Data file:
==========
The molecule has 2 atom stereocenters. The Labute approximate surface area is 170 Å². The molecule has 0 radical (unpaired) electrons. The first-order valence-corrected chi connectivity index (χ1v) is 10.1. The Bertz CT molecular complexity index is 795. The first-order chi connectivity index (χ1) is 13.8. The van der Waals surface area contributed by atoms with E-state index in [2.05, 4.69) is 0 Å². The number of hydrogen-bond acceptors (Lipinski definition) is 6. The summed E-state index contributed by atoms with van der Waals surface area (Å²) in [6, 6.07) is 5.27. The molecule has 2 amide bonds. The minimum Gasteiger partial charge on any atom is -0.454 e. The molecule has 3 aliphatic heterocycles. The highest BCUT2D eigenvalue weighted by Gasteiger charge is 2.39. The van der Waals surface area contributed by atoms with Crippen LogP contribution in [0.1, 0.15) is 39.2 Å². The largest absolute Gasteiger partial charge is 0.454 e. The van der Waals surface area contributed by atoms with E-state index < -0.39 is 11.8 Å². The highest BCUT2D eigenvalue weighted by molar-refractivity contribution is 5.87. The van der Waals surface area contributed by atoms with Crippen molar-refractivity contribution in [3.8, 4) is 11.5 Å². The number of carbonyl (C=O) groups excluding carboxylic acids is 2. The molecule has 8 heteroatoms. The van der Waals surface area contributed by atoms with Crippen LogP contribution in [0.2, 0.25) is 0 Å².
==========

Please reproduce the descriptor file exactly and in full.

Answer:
The molecule has 2 atom stereocenters. The Labute approximate surface area is 170 Å². The molecule has 0 radical (unpaired) electrons. The first-order valence-corrected chi connectivity index (χ1v) is 10.1. The Bertz CT molecular complexity index is 795. The first-order chi connectivity index (χ1) is 13.8. The van der Waals surface area contributed by atoms with E-state index in [2.05, 4.69) is 0 Å². The number of hydrogen-bond acceptors (Lipinski definition) is 6. The summed E-state index contributed by atoms with van der Waals surface area (Å²) in [6, 6.07) is 5.27. The molecule has 2 amide bonds. The minimum Gasteiger partial charge on any atom is -0.454 e. The molecule has 3 aliphatic heterocycles. The highest BCUT2D eigenvalue weighted by Gasteiger charge is 2.39. The van der Waals surface area contributed by atoms with Crippen LogP contribution in [0.1, 0.15) is 39.2 Å². The largest absolute Gasteiger partial charge is 0.454 e. The van der Waals surface area contributed by atoms with E-state index < -0.39 is 11.8 Å². The highest BCUT2D eigenvalue weighted by molar-refractivity contribution is 5.87. The van der Waals surface area contributed by atoms with Crippen molar-refractivity contribution in [3.8, 4) is 11.5 Å². The number of carbonyl (C=O) groups excluding carboxylic acids is 2. The molecule has 8 heteroatoms. The van der Waals surface area contributed by atoms with Crippen LogP contribution in [0.2, 0.25) is 0 Å².